Vigorous, scintillating and life-affirming, this 13-song album sees Brown reach a milestone birthday, as explored in 'Can You Kanreki?’ - the Japanese concept of second childhood and re-birth. Then there are the trademark political and social vignettes, such as the title song of the album 'Revolt Against An Age Of Plenty' – railing against mass consumerism and media control; the wistful 'dEBRA 2021' (a re-working of the bIG*fLAME classic 'Debra'); and the ascerbic 'It's A Wonderful Lie' – a scathing attack on the lack of openness, honesty and humility of our political leaders.
Brown featured on the legendary and influential C86 NME cassette as singer and bassist with Manchester agit-post-punk trio bIG*fLAME, and recorded nine John Peel sessions for BBC Radio One in the 1980’s with bIG*fLAME (4), The Great Leap Forward (2), A Witness (2) and Inca Babies (1).
Formed by Brown following the disbandment of bIG*fLAME in 1986, The Great Leap Forward is essentially a solo project in which Brown writes all songs and lyrics, and plays / programs all instruments on recordings.
The style and sound is more melodic and accessible than bIG*fLAME, but still with overtly political lyrics and a socialist / humanist ethos: incisive political and social commentary layered over sharp yet melodic guitar pop – and with a touch of electro and humour thrown in for good measure…
Stuart Maconie, writing for NME, summed up the band's sound: "First there's the jagged guitar melodics, sweet but never tacky. Then there's the ferocious rhythmic drive. But best of all there's the stylish and witty use of found voices...snatches and snippets of speech and propaganda that are integral to the songs."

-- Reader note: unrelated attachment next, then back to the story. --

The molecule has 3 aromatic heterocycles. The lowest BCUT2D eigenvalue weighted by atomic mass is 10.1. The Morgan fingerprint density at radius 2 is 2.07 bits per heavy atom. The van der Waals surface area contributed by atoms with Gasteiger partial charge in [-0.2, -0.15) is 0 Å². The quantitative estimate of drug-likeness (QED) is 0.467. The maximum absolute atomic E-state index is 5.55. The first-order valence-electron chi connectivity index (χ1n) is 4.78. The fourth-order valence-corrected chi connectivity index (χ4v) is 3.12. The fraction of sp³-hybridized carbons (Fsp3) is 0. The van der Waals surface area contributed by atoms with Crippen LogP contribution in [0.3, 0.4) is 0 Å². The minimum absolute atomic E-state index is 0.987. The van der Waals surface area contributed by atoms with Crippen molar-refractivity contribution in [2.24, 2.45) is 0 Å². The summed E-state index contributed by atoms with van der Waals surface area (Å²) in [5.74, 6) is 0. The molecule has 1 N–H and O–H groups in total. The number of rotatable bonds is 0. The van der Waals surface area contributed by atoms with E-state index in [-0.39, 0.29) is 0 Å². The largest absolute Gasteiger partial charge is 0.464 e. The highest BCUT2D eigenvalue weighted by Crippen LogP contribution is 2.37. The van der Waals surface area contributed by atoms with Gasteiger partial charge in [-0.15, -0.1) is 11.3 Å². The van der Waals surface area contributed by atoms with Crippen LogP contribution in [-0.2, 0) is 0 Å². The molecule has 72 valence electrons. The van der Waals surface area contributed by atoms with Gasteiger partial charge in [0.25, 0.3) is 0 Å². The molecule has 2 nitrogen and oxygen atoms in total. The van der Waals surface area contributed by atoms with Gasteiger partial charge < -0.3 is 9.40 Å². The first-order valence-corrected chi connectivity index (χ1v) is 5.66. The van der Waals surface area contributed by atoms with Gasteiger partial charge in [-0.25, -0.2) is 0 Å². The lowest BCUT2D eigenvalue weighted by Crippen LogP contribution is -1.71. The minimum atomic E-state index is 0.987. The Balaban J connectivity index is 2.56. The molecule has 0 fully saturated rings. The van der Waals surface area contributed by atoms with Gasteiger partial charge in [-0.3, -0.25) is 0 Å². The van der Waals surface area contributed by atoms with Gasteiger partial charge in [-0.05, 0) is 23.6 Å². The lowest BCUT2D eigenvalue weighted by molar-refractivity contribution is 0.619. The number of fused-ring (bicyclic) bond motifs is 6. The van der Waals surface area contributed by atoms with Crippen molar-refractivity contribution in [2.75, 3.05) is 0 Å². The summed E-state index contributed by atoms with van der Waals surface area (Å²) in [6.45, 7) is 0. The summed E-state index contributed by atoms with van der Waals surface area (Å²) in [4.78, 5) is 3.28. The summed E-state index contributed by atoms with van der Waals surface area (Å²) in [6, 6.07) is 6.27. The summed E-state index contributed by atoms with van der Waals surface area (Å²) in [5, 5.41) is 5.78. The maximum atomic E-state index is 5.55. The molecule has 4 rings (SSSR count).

Little wonder that as with McCarthy, The Great Leap Forward were loved by a young James Dean Bradfield.
Brown writes- “This album is the culmination of four year's writing, and it has a much more varied approach than previous releases. Whereas previously I've concentrated on a political approach, this album takes a wider view of the world. Of course I still provide the trademark political and social vignettes - how could I not - such as the title song of the album 'Revolt Against An Age Of Plenty' – named after a collection of works by the English writer Jack Common in which I rail against mass consumerism and media control; the wistful 'dEBRA 2021' (a re-working of the bIG*fLAME classic 'Debra'); and the ascerbic 'It's A Wonderful Lie' – with what I think is a scathing attack on the lack of openness, honesty and humility of our political leaders.
1) Songs To Die For
2) Things That Make Me Happy
3) Revolt Against An Age Of Plenty
4) Losing Faith In The Wall
5) Giving Back Is Good For You
6) DEBRA 2021
7) Words On Fire
8) Can You Kanreki?
9) A Life More Ordinary
10) It’s A Wonderful Life
11) My World Is Not My Own Anymore
12) When Our Kingdom Comes 1
13) Songs To Die To Reprise